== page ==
“Improving America’s Housing 2021” with the Harvard Joint Center for Housing Studies

March 25, 2021
by Caroline Blakely, President and CEO at Rebuilding Together National

Since the start of the COVID-19 pandemic, neighbors have spent more time at home than ever before. Extra time at home prompted many of us to make home improvements and repairs. After many professional remodeling projects came to a halt, DIY renovations surged across the country. According to Improving America’s Housing 2021, a new report from the Harvard Joint Center for Housing Studies, spending on home improvements and repairs grew more than three percent in 2020 to nearly $420 billion. It became clear that neighbors wanted to modify their homes as they began to spend more time living, working and studying in them.

For millions of our neighbors across the country, home modifications are not an option because they do not have the ability to even make critical home repairs. Many Americans lost their jobs and income, are not physically able to make repairs or were impacted by natural disasters, which left them unable to maintain their homes. “The ability of [low-income homeowners] to maintain their typically older, more affordable homes is critical not just for their safety and comfort, but for the preservation of the country’s aging housing stock,” the report from the Harvard Joint Center for Housing Studies says.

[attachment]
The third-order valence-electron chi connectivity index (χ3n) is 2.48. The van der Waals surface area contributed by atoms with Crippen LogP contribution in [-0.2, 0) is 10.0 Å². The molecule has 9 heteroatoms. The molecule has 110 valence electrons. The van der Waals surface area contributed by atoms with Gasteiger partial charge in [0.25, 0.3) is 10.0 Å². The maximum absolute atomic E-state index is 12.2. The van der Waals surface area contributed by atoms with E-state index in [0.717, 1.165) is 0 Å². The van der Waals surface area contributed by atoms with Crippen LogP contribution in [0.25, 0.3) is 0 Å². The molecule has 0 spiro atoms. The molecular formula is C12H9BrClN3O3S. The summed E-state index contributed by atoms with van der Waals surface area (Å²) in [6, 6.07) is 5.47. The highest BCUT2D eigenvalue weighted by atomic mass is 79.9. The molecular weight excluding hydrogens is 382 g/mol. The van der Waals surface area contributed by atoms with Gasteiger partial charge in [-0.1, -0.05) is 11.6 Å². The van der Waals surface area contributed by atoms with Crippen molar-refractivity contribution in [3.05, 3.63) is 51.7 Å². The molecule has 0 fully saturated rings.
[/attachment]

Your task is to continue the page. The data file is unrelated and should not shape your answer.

Although there are many Americans who have not yet financially recovered from the pandemic, Harvard Joint Center for Housing Studies expects sustained growth in home remodeling in the future. “In the short term, many homeowners who deferred projects—both large and small—in 2020 are expected to complete those renovations once the pandemic is over,” said Kermit Baker, director of the Remodeling Futures Program at the Joint Center for Housing Studies. “Additionally, there has been an upturn in homeownership as younger households look to purchase homes, the number of multigenerational households has been growing, and remote work has given people more locational flexibility and the desire to modify their homes.”

As the economy recovers, we must not forget about our neighbors who are living in unsafe housing. We have a duty to close the gap between those of us who can modify our homes as needed and our neighbors who live in deteriorating homes, which are becoming increasingly hazardous to their health.

I am honored to participate in conversation around the Improving America’s Housing 2021 report today. I will be discussing the state of the nation’s housing and the newest report from Harvard Joint Center for Housing Studies. I will be joined by Fred Stokes from Lowe’s Home Improvement, Amy Scott from Marketplace and Kermit Baker and Abbe Will from Harvard Joint Center for Housing Studies. You can register for the event here and follow along on social media with #HarvardHousingReport.